• Announcements

    • khawk

      Download the Game Design and Indie Game Marketing Freebook   07/19/17

      GameDev.net and CRC Press have teamed up to bring a free ebook of content curated from top titles published by CRC Press. The freebook, Practices of Game Design & Indie Game Marketing, includes chapters from The Art of Game Design: A Book of Lenses, A Practical Guide to Indie Game Marketing, and An Architectural Approach to Level Design. The GameDev.net FreeBook is relevant to game designers, developers, and those interested in learning more about the challenges in game development. We know game development can be a tough discipline and business, so we picked several chapters from CRC Press titles that we thought would be of interest to you, the GameDev.net audience, in your journey to design, develop, and market your next game. The free ebook is available through CRC Press by clicking here. The Curated Books The Art of Game Design: A Book of Lenses, Second Edition, by Jesse Schell Presents 100+ sets of questions, or different lenses, for viewing a game’s design, encompassing diverse fields such as psychology, architecture, music, film, software engineering, theme park design, mathematics, anthropology, and more. Written by one of the world's top game designers, this book describes the deepest and most fundamental principles of game design, demonstrating how tactics used in board, card, and athletic games also work in video games. It provides practical instruction on creating world-class games that will be played again and again. View it here. A Practical Guide to Indie Game Marketing, by Joel Dreskin Marketing is an essential but too frequently overlooked or minimized component of the release plan for indie games. A Practical Guide to Indie Game Marketing provides you with the tools needed to build visibility and sell your indie games. With special focus on those developers with small budgets and limited staff and resources, this book is packed with tangible recommendations and techniques that you can put to use immediately. As a seasoned professional of the indie game arena, author Joel Dreskin gives you insight into practical, real-world experiences of marketing numerous successful games and also provides stories of the failures. View it here. An Architectural Approach to Level Design This is one of the first books to integrate architectural and spatial design theory with the field of level design. The book presents architectural techniques and theories for level designers to use in their own work. It connects architecture and level design in different ways that address the practical elements of how designers construct space and the experiential elements of how and why humans interact with this space. Throughout the text, readers learn skills for spatial layout, evoking emotion through gamespaces, and creating better levels through architectural theory. View it here. Learn more and download the ebook by clicking here. Did you know? GameDev.net and CRC Press also recently teamed up to bring GDNet+ Members up to a 20% discount on all CRC Press books. Learn more about this and other benefits here.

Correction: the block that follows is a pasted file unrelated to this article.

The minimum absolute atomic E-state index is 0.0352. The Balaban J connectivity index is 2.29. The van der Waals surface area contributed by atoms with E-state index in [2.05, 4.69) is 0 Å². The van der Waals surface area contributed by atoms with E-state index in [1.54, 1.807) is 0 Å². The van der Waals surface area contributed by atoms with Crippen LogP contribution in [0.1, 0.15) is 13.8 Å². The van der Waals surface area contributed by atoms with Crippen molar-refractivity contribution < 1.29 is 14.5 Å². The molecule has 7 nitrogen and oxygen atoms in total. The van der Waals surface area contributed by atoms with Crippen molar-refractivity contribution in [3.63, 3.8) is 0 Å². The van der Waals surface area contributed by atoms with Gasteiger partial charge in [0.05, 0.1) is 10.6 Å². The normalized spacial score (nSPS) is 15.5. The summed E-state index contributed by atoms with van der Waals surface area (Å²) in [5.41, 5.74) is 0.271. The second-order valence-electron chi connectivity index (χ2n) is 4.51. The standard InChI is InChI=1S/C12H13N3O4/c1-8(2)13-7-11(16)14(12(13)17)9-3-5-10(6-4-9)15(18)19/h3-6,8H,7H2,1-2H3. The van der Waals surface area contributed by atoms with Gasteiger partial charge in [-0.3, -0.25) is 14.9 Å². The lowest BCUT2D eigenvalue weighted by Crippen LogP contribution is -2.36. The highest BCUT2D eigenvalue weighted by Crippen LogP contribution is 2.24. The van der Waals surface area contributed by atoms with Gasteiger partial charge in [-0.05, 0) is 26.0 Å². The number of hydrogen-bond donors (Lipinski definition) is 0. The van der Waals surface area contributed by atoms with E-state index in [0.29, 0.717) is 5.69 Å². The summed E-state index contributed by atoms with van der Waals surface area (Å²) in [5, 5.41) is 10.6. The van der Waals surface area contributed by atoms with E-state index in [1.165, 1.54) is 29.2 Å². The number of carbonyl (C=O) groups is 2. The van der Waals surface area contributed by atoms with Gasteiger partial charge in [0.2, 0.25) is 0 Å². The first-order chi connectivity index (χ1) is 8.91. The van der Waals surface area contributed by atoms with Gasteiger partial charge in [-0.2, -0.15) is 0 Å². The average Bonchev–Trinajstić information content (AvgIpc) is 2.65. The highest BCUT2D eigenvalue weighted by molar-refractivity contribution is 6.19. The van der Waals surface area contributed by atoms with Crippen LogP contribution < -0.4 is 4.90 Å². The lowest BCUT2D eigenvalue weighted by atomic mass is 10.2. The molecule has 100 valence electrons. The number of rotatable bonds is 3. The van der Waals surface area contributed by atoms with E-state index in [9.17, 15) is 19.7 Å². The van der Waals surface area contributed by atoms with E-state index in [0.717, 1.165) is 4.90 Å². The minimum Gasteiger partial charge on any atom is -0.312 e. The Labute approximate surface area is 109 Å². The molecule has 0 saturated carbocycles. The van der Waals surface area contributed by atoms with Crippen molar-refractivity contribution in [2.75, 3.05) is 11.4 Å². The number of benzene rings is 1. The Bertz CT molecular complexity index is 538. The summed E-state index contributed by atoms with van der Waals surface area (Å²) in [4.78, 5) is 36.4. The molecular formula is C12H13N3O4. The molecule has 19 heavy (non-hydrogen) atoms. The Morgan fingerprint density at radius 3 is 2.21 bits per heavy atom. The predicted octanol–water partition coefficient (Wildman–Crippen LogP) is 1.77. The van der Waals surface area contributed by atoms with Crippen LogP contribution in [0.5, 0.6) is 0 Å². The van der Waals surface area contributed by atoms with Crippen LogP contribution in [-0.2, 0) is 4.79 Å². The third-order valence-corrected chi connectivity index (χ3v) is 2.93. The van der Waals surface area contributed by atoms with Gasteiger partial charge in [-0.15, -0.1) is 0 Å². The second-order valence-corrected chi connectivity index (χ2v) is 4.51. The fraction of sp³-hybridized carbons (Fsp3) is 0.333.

Sign in to follow this  
Followers 0
Catwheel

Managing your own Depth Buffer

2 posts in this topic

So I have a program that draws to screen space. I would like to set up a depth buffer and draw and manage it myself. However, I am very unfamiliar with depth buffers and I'm not really sure how you can simply draw and manage it yourself.